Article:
Nasogastric or nasointestinal feeding in severe acute pancreatitis.

06:00 EDT 3rd August 2010 | BioPortfolio

Summary of "Nasogastric or nasointestinal feeding in severe acute pancreatitis."

To assess the rate of spontaneous tube migration and to compare the effects of naso-gastric and naso-intestinal (NI) (beyond the ligament of Treitz) feeding in severe acute pancreatitis (SAP).
After bedside intragastric insertion, tube position was assessed, and enteral nutrition (EN) started at day 4, irrespective of tube localization. Patients were monitored daily and clinical and laboratory parameters evaluated to compare the outcome of patients with nasogastric (NG) or NI tube.
Spontaneous tube migration to a NI site occurred in 10/25 (40%) prospectively enrolled SAP patients, while in 15 (60%) nutrition was started with a NG tube. Groups were similar for demographics and pancreatitis aetiology but computed tomography (CT) severity index was higher in NG tube patients than in NI (mean 6.2 vs 4.7, P = 0.04). The CT index seemed a risk factor for failed obtainment of spontaneous distal migration. EN trough NG or NI tube were similar in terms of tolerability, safety, clinical goals, complications and hospital stay.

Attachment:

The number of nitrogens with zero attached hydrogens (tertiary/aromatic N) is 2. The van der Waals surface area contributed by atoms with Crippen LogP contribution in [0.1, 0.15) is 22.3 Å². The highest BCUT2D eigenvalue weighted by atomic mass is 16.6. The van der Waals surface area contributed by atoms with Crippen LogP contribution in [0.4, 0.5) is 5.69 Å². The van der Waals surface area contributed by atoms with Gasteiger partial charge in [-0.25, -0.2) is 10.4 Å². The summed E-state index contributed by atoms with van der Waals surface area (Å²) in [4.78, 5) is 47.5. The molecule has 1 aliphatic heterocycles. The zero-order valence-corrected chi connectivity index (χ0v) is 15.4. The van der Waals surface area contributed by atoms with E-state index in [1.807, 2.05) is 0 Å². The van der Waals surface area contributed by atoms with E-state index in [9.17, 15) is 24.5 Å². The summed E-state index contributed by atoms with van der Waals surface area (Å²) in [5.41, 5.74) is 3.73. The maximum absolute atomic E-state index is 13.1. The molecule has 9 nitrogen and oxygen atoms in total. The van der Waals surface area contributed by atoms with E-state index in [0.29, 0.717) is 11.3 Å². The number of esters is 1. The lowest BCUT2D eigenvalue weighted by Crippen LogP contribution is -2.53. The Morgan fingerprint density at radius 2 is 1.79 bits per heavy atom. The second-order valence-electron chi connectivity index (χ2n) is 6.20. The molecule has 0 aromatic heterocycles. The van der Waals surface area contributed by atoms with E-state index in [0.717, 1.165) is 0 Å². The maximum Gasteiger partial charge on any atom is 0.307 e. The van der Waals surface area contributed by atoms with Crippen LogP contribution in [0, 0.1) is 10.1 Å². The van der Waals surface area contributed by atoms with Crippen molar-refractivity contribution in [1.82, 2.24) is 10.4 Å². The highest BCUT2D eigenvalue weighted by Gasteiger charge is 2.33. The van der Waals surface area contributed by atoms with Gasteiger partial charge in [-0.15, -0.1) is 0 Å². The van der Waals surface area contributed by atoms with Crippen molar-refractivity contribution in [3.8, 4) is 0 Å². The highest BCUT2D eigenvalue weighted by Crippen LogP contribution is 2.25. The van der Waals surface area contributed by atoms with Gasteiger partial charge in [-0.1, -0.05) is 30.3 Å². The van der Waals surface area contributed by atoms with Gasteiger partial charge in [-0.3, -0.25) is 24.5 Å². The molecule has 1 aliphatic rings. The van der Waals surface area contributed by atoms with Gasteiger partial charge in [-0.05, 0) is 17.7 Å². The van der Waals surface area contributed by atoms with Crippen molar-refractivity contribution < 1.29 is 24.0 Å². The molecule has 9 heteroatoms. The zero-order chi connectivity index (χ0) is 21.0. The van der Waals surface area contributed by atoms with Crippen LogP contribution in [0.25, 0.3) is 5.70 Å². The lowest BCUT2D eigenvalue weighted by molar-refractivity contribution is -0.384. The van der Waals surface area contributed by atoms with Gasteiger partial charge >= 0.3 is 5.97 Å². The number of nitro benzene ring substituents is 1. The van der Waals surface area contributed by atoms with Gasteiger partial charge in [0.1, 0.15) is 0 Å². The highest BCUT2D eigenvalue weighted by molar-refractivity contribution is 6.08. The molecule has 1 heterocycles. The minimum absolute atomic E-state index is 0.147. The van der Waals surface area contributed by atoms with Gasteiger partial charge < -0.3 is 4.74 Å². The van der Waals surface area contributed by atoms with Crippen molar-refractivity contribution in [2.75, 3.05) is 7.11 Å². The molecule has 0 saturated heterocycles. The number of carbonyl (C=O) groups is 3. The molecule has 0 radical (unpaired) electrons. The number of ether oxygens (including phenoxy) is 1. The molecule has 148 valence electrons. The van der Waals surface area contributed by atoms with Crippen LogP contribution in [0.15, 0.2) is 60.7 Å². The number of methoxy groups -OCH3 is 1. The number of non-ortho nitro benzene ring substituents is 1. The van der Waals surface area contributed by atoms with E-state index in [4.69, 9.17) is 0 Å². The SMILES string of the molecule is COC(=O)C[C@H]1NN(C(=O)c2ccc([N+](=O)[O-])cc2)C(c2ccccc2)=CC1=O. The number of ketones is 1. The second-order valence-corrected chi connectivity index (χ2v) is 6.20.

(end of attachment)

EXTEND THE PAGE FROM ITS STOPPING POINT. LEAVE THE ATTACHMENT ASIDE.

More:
Spontaneous distal tube migration is successful in 40% of SAP patients, with higher CT severity index predicting intragastric retention; in such cases EN by NG tubes seems to provide a pragmatic alternative opportunity with similar outcomes.


Digestive and Liver Disease Unit, II Medical School, University "Sapienza", S. Andrea Hospital, Via Di Grottarossa 1035, 00189 Rome, Italy.

Journal Details

This article was published in the following journal.

Name: World journal of gastroenterology : WJG
ISSN: 1007-9327
Pages: 3692-6


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Medical and Biotech [MESH] Definitions

INFLAMMATION of the PANCREAS. Pancreatitis is classified as acute unless there are computed tomographic or endoscopic retrograde cholangiopancreatographic findings of CHRONIC PANCREATITIS (International Symposium on Acute Pancreatitis, Atlanta, 1992). The two most common forms of acute pancreatitis are ALCOHOLIC PANCREATITIS and gallstone pancreatitis.

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Acute or chronic INFLAMMATION of the PANCREAS due to excessive ALCOHOL DRINKING. Alcoholic pancreatitis usually presents as an acute episode but it is a chronic progressive disease in alcoholics.

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